Seal Alert Appeals to CITES to Take Action for South African Seals
Francois Hugo, who has been the leading champion of Southern African Fur seals for years, has sent the following letter and report to John Sellar of the Anti-smuggling, Fraud and Organized Crime section of CITES.
What follows is the report put together by Francois Hugo. It is worth reading to get a complete insight into the issue of Seal killing in Namibia and Southern Africa.
Dear Mr Sellar,
SEAL ALERT-SA ASKS THAT THIS EMAIL BE READ CAREFULLY AND THE CONTENTS NOTED. UPON COMPLETION - PLEASE SEND AN ACKNOWLEDGEMENT THEREOF.
Thank you for your telephonic conversation yesterday. A number of issues were discussed and I therefore would like to further address some of these.
I ask CITES to consider the implications of the following very seriously;
- The Namibian sealing industry contributes a fraction to the Namibian GDP - in fact less than 0.02% in the fisheries GDP, which is the third largest contributor to the economy. As an employer of jobs, it creates employment for between 14 and 150 part-time, migrant workers working from August to November. Income in 2000, from 42 000 seals earned Namibian $600 000 - which is equal to USD $100 000 for whole industry.
- It is the mandate and objective of Seal Alert-SA to secure the future survival of the Cape fur seals through sound conservation - the sealing industry must therefore be stopped, as it has been done, in South Africa in 1990 and throughout its distribution range except Namibia.
- It is not the mandate or intention of Seal Alert-SA to harm the Namibian economy is any meaningful way, (except to end sealing) however as in the case of South Africa, legal wildlife trade is a major source of revenue, and therefore illegal trade is regarded as a threat to the economy - the penalty of any illegal trade - would involve a complete ban of all wildlife trade and the possibility of other countries being prevented from trading.
- CITES needs to urgently consider this position and translate these concerns to Namibia urgently, not only the Minister of Fisheries responsible for sealing (as he might already be compromised) but the President as well - the reason Seal Alert-SA states this is as follows;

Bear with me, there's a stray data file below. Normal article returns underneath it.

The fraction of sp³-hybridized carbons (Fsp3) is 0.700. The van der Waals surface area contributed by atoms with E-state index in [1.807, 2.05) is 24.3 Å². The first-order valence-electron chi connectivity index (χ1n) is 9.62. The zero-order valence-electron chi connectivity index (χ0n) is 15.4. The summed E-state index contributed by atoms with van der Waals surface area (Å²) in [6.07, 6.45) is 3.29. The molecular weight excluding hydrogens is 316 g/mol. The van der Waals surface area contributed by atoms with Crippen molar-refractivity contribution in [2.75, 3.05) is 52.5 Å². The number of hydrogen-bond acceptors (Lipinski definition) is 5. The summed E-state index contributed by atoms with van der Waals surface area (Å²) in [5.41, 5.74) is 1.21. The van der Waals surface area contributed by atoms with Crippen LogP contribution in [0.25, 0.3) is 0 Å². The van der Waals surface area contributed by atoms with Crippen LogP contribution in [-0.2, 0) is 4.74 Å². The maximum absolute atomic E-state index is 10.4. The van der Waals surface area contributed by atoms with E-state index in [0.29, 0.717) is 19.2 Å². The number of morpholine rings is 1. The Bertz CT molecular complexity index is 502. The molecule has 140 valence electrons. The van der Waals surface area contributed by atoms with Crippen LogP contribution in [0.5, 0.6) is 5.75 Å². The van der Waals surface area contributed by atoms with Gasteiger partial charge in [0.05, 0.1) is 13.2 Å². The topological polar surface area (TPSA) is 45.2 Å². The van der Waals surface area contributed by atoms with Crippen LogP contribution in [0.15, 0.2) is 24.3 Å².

- Immediate cessation of the Seal Harvest, based on the allegations made to date (impact to the Namibian economy negligible); or alternatively
- Seal Alert-SA is forced to continue with substantial evidence that in the end, will place CITES and the violations of its convention in such a serious light - that a total ban on all wildlife trade will become the only alternative penalty due to the severity of the violations (impacting severely on the Namibian economy) - and on all wildlife trade, not just the sealing industry.
- It is not the intention of Seal Alert-SA to cause the cessation of all wildlife trade in Namibia, as a penalty - it seeks only to end sealing immediately.
Please could CITES therefore convey these real concerns to the Namibian officials - and request their immediate voluntary announcement to end sealing. Should Namibia accept this offer - Seal Alert-SA will do everything in its power to communicate this to its 12 million supporters and promote the Namibian tourism economy. South Africa has a thriving seal-viewing eco-tourism industry which has existed for over 25-years - one island colony alone, has become one of the top ten attractions in the western Cape, where over 400 000 tourists are ferried annually earning over R20 million in direct ticket sales or USD 3.5 million.
Seal Alert-SA would just need to ensure that less than 200 tourists visit Namibia who otherwise would not have, due to its sealing policy in order for Namibia and its citizens to be fully compensated.
It is important to understand the information provided by Seal Alert-SA does not relate to a single alleged incident - but instead a whole range of conservation, trade and harvest issues that in fact go back decades of mismanagement - which in our opinion, is a threat to the future survival of this species. The whole reason for CITES existence and hence why it has been reported to you. In addition, Seal Alert-SA intends to use every means at its disposal, including undercover work to continue to investigate this industry until sealing has stopped.
Let us deal primarily with CITES involvement with International Trade; Conservation of Specie - killing of nursing pups; Findings of the 'Review of Significant Trade'; Sustainable harvests and the Current Harvest - ignore all welfare aspects.